Fluctuat “Nave” Mergitur! A logo project for the City of Paris

13 January 2019  |   2 Comments   |    |  

Motif ville de paris logo identité visuelle

A few months ago, we participated in the call for tenders launched by the City of Paris to redesign its visual identity. This is the unsuccessful project we presented. A project far from perfect, conceived on a very simple intuition in a limited time, but which deserved to be presented on this blog.

To give some background information, the specifications were very clear on the fact that it was necessary to preserve but develop the "Nave", the historical symbol of the city. So our work focused first on this symbol.

Fluctuat “Nave” Mergitur

The nave is originally the symbol of the corporation of water merchants, which gave birth to the municipality of Paris. This symbol could be traced back to the Lutetia nautes of the Gallo-Roman era. The nautes were the basis of trade and exchanges between the city of Lutetia and the rest of the ancient world. They were therefore at the origin of the city's wealth. The motto of the city since 1358 was "Fluctuat Nec Mergitur" a Latin phrase, roughly meaning "(It) is tossed by the waves but doesn't sink".

Today, countless representations of this coat of arms co-exist throughout the city. Whether on electrical cabinets, on the pediment of railway stations or at the entrance to parks....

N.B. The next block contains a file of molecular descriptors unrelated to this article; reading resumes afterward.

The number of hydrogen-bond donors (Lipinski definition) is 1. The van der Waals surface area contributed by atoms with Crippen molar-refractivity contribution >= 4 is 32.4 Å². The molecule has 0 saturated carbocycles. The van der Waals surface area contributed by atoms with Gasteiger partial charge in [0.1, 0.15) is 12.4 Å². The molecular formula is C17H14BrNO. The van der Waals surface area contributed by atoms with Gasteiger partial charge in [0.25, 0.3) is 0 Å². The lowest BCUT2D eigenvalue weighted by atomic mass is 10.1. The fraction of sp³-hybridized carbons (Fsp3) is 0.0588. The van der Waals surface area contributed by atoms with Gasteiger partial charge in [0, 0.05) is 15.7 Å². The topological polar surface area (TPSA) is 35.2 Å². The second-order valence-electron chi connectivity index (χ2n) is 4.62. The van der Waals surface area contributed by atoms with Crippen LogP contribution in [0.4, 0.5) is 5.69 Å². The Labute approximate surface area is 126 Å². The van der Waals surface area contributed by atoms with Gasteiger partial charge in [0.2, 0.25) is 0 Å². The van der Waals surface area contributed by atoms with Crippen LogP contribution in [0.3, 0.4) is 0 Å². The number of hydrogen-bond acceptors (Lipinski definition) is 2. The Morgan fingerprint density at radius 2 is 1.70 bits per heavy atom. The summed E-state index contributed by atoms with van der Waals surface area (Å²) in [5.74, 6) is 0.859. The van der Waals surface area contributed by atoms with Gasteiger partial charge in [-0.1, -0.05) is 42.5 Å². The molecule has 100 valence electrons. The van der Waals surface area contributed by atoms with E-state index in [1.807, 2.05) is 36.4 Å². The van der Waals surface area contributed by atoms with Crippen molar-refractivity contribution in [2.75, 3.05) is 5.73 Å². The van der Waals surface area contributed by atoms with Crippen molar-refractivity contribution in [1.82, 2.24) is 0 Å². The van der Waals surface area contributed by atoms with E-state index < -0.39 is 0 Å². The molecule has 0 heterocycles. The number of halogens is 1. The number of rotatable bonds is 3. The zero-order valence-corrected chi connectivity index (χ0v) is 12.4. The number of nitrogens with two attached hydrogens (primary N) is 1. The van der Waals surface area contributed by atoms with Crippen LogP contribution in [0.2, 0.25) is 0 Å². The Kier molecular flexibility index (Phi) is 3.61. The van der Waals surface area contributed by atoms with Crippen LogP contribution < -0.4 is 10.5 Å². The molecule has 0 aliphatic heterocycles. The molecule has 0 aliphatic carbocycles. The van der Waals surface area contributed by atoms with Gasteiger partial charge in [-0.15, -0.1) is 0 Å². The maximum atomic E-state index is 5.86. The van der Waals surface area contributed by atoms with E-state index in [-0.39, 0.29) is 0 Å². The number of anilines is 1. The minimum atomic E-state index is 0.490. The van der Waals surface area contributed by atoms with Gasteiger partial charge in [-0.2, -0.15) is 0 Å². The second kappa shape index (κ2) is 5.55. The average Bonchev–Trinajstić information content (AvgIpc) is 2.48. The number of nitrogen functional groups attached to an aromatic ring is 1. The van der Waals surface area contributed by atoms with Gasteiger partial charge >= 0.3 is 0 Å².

logo balson ville de paris

A "nave", a "drakar" or an "arch"?
The graphic translation of this "nave" may have varied considerably over time. If we were to take a critical look at the current drawing, we could note an "aggressive" and "spicy" spirit that brings this nave closer to a Drakar Viking than to a Gallo-Roman nave.

It therefore seemed important to us to restore "softness" and "roundness" to this "nave" in order to make it more of a "welcoming arch" than a warship.

Le nef icone logo

A brand new "nave"...

The drawing of the nave is simplified. Its geometric structure is articulated between the dynamics of the 45° angle of the sail and the asymmetrical flexibility of the hull. The sign obtained will have the necessary visual qualities for its use in both very small and very large formats.